3 Replies Latest reply on Aug 5, 2008 3:06 PM by lytles

    gfortran64_mp and threading

    lytles
      seeing crashes and deadlocks when calling gfortran_mp from multiple threads

      i'm trying to use acml in a threaded environment.

      • gfortran64  single-thread  --> success
      • gfortran64     2 threads    --> success
      • gfortran64_mp  single-thread   --> success
      • gfortran64_mp  2 threads    --> failure (crashes, deadlocks)

      i need to be able to call acml from many threads, and i'd like the lower latency of the _mp version. but it appears from my testing above that the openmp version is not thread safe. can anyone verify this ? the wrappers that i'm using are pretty simple and look thread-safe, but it's possible that the problem is mine.

      with mkl (the intel equiv to acml) i can call the openmp version from multiple threads without any problem. the wrappers are very similar.

      the release notes say:

      (o) Routines that were not safe for use by multi-threaded programs in
          some earlier releases of ACML have now been made thread safe.
          If you use ACML in a multi-threaded environment you are recommended
          not to use versions of ACML earlier than 2.1.0. (Note that this
          does not apply to the PGI-compiled SMP versions of ACML which have
          always been safe for use in OpenMP programs.)

      so i've been counting on being able to call from multiple threads. fwiw, i'm calling from java using jni, and using the java threads

       

       

       

       

       

        • gfortran64_mp and threading
          yakktr

          Hi

          I asked a similiar question, if you check it may be useful

          http://forums.amd.com/devforum/messageview.cfm?catid=217&threadid=95777&highlight_key=y&keyword1=acml

          If I didnot get it wrong gfortran_mp uses its own openmp parallel regions so you shouldnot use it in an application already multithreaded, it is safe to use _mp extensions in singlethreaded applications. 

           

          Regards

           

           

           

            • gfortran64_mp and threading
              lytles

              i had seen your post, and agree that it is very similar. but your thread confuses the issue a bit in talking about PURE and such.

              i wanted to draw attention to the very simple question, is acml gfortran64_mp thread safe ?

              my guess, your guess, and based on amd's silence, amd's understanding, is that acml gfortran64_mp is not thread safe. i don't find this acceptable - i shouldn't need to choose between throughput and safety - it makes acml_mp unusable in any library that wants to be threadable. for modern machines and environs, this is the dominant paradigm. and mkl (the intel blas/lapack) doesn't suffer from this problem.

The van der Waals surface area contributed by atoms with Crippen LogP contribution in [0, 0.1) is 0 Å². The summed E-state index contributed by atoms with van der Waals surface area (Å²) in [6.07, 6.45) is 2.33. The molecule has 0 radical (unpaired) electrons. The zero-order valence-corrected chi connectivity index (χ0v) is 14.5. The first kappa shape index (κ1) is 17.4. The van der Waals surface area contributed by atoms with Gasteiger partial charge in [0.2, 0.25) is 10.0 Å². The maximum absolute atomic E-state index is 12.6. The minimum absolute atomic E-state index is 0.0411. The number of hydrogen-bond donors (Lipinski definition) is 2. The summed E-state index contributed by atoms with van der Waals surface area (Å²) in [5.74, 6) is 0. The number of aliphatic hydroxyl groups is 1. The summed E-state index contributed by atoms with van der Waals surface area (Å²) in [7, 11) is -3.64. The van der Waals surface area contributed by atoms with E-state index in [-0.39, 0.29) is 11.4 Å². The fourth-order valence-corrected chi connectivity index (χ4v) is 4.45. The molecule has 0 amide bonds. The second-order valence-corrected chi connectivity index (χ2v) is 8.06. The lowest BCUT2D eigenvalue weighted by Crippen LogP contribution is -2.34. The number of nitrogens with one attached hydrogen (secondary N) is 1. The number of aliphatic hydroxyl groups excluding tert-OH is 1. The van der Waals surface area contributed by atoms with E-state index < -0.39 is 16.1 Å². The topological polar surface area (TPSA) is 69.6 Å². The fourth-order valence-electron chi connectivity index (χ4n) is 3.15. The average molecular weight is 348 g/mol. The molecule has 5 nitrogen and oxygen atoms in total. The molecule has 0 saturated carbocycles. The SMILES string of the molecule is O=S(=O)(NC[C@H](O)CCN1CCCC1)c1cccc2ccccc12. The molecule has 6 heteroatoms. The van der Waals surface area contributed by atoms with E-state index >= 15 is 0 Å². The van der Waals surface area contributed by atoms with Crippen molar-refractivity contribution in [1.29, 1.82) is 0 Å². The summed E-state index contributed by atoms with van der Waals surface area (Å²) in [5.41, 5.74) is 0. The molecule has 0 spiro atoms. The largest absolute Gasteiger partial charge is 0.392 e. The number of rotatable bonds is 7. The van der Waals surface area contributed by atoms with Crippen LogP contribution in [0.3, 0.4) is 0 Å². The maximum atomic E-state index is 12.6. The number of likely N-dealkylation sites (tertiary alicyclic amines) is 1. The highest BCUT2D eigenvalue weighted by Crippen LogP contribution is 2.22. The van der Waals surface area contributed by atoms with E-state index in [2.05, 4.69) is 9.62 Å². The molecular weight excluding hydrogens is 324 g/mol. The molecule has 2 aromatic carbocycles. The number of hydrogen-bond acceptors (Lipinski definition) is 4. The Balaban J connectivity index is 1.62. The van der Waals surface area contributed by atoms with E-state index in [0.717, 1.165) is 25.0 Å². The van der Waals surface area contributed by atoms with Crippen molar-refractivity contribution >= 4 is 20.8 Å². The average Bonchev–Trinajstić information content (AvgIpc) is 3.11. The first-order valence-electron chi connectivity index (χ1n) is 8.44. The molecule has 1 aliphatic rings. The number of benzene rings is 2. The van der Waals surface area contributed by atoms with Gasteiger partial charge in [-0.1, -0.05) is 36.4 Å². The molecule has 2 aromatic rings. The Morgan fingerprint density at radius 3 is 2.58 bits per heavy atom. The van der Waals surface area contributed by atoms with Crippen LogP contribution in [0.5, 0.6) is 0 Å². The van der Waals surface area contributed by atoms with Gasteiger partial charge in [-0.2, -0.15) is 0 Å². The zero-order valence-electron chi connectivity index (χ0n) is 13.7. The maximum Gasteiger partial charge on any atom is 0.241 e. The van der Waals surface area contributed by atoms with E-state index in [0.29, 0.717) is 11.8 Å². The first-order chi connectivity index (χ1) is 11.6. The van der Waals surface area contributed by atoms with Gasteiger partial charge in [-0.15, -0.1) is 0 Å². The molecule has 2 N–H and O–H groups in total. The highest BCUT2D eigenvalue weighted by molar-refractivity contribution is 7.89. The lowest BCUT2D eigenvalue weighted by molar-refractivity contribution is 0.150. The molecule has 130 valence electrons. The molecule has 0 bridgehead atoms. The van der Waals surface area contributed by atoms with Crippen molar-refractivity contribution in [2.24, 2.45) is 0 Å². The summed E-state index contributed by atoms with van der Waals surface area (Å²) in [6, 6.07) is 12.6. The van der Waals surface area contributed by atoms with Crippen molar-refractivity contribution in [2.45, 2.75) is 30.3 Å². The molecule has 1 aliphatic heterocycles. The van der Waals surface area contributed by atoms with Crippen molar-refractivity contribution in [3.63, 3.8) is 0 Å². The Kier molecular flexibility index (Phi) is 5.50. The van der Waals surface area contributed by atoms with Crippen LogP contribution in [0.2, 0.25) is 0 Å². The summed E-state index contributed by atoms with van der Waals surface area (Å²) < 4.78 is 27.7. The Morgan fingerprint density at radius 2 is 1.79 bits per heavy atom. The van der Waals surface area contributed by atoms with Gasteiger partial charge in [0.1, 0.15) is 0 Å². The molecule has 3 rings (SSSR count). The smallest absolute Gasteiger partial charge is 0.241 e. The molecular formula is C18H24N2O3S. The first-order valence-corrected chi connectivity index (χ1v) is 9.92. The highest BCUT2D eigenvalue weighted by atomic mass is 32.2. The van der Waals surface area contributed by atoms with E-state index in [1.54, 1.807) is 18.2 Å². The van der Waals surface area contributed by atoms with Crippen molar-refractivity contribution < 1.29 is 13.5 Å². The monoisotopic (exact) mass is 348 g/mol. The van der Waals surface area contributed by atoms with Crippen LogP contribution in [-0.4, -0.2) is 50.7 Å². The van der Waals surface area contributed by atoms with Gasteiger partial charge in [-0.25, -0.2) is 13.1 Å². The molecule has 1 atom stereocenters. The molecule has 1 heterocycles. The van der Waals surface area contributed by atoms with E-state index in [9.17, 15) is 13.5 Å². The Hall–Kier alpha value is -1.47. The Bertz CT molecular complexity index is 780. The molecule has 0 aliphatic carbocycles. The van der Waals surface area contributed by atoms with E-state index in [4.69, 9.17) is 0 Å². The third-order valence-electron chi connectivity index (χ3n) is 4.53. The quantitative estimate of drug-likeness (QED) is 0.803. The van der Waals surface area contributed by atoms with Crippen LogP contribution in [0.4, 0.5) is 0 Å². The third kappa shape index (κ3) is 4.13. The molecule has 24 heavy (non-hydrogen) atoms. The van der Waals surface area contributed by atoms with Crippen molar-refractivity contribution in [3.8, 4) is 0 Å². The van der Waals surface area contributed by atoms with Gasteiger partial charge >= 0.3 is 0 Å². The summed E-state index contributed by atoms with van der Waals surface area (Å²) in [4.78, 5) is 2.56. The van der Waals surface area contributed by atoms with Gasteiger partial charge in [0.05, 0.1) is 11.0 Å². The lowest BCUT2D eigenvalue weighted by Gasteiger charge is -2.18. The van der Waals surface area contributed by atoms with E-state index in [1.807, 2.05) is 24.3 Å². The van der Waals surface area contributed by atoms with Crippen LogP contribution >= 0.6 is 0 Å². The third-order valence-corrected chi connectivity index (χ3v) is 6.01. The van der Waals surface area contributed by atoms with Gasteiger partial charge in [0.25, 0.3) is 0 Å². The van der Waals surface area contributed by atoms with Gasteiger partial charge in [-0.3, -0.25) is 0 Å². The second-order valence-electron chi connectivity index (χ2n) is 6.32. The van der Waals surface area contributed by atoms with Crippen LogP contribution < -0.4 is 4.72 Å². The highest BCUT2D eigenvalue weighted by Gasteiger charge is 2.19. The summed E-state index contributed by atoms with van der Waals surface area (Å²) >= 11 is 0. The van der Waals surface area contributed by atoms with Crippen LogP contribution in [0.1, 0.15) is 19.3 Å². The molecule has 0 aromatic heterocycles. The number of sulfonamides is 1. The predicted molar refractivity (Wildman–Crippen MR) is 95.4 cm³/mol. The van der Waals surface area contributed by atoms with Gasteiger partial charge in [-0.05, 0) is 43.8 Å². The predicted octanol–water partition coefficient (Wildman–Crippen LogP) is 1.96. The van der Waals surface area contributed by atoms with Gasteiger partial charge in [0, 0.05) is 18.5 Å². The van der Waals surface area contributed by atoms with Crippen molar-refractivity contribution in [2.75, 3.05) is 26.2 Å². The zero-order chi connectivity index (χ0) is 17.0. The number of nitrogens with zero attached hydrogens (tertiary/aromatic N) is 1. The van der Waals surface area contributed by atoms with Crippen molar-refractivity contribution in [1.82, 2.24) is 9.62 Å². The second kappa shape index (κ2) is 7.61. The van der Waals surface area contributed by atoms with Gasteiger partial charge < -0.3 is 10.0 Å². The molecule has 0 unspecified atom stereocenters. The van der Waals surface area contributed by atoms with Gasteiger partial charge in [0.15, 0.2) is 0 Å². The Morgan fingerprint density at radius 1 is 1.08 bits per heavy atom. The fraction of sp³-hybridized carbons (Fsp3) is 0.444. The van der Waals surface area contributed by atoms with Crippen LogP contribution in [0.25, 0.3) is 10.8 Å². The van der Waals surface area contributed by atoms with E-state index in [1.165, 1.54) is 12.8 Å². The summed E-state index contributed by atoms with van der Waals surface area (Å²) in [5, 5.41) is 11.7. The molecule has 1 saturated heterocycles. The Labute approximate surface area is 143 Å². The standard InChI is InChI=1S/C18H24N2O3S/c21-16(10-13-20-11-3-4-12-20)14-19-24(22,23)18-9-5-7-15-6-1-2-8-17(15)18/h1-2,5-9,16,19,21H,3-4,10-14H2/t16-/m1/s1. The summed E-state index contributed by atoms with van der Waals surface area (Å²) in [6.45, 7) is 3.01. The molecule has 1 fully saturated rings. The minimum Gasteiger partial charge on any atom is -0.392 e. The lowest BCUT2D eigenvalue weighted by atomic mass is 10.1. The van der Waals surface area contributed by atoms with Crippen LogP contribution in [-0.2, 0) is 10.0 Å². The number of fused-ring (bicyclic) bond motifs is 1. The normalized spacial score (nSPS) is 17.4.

i consider this restriction, and amd's response (eg, to your thread) unacceptable - to claim openmp-enabled given this restriction is misleading and sloppy, a bit of a bait and switch. at the least, i'd like a list of the functions that aren't thread-safe, so that i could implement my own locks externally. but maybe that's just me

              sure wish there was a preview button, so i could see what the quoted portion would look like.

               

               

              Originally posted by: yakktr

              I asked a similiar question, if you check it may be useful

              http://forums.amd.com/devforum/messageview.cfm?catid=217&threadid=95777&highlight_key=y&keyword1=acml

              If I didnot get it wrong gfortran_mp uses its own openmp parallel regions so you shouldnot use it in an application already multithreaded, it is safe to use _mp extensions in singlethreaded applications.

                • gfortran64_mp and threading
                  lytles

                  ok, i decided to wrap acml with locks for my library. this works, but i don't have enough documentation to really do it right - for now i'm just using a single lock for all blas and lapack calls to acml

                  • anyone know the nature of the non-thread-safety ?
                  • is it per function ?
                  • or library-wide ?
                  • does it matter if i'm using the c interface or the fortran interface ?